SIOUX FALLS | Supporters of a proposed constitutional amendment that would make it harder for the Legislature to tamper with voter initiatives hope to harness anger over lawmakers' repeal this year of a voter-approved ethics measure to advance their cause, an amendment campaign leader said Wednesday.
The proposal would make the Legislature more accountable to South Dakota voters, said Roxanne Weber, a co-sponsor of the new amendment who fought Republicans' repeal of the ethics initiative in the just-completed session. If passed, the plan would require a two-thirds vote in each legislative chamber to repeal or amend ballot initiatives for seven years after they become law, among other provisions.
"This amendment provides a lot stronger protections to the initiated measure process so that voters still have that voice in our government," Weber said. "Protecting our rights is by far one of the most important values that I think South Dakotans hold."
At least 10 states, but not South Dakota, have provisions to protect citizens' initiatives from state lawmakers, according to the National Conference of State Legislatures. For example, Alaska and Wyoming lawmakers can't repeal an initiative within two years, while it takes a two-thirds majority in Arkansas and Nebraska to amend or repeal.
South Dakota amendment supporters would have to submit nearly 28,000 valid signatures to the secretary of state by November 2017 for the amendment to appear on the 2018 ballot. Weber, a software engineer in Pierre, said she hopes volunteers can start collecting signatures in June.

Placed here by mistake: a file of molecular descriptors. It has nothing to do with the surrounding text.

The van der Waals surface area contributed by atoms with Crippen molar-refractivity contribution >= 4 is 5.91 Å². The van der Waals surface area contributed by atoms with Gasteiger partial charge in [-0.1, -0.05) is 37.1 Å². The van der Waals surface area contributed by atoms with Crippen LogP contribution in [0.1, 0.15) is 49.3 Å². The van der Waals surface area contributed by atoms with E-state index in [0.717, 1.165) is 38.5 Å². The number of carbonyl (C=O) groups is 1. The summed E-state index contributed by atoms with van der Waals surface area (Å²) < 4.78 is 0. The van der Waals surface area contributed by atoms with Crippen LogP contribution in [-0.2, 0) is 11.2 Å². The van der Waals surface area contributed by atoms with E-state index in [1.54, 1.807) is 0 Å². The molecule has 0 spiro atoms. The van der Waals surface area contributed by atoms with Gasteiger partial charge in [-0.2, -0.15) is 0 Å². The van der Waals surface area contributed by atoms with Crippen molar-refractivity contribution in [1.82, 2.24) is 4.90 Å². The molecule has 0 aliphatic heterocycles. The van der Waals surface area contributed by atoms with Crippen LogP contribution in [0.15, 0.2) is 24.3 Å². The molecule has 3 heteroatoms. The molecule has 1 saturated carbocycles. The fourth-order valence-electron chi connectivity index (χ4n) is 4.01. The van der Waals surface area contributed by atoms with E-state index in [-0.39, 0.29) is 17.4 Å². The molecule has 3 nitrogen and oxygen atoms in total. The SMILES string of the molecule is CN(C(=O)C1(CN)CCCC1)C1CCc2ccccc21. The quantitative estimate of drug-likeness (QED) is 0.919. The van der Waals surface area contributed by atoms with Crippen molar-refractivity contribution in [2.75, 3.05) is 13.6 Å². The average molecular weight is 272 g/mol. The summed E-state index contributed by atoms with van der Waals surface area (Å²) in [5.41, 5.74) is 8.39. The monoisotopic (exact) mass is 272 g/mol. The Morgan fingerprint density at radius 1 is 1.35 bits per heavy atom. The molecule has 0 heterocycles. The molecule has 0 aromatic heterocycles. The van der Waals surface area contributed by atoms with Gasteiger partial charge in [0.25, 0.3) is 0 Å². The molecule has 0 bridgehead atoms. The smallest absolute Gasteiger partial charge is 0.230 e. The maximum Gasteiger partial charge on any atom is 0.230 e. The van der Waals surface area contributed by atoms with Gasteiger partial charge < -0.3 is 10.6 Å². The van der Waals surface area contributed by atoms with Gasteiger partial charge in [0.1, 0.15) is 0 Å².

When lawmakers passed a bill scrubbing the ethics measure from law during the 2017 session, it contained an emergency provision that made the repeal take effect immediately and blocked voters from referring it to the ballot. Under the proposed amendment, a law passed with an emergency clause could be taken to a public vote.
It would also cap the number of signatures required to get a constitutional amendment on the ballot at no more than 10 percent of the total votes cast for governor in the last gubernatorial election.
Republican Sen. Jim Bolin last session pushed an amendment for the 2018 ballot that would have made it more difficult to change the state constitution. Bolin said he likely wouldn't support the proposed voter-initiative amendment. State legislators who run for political office should be given deference to deal with such laws, he said.
"I don't think that's a good way to go for the state of South Dakota," he said.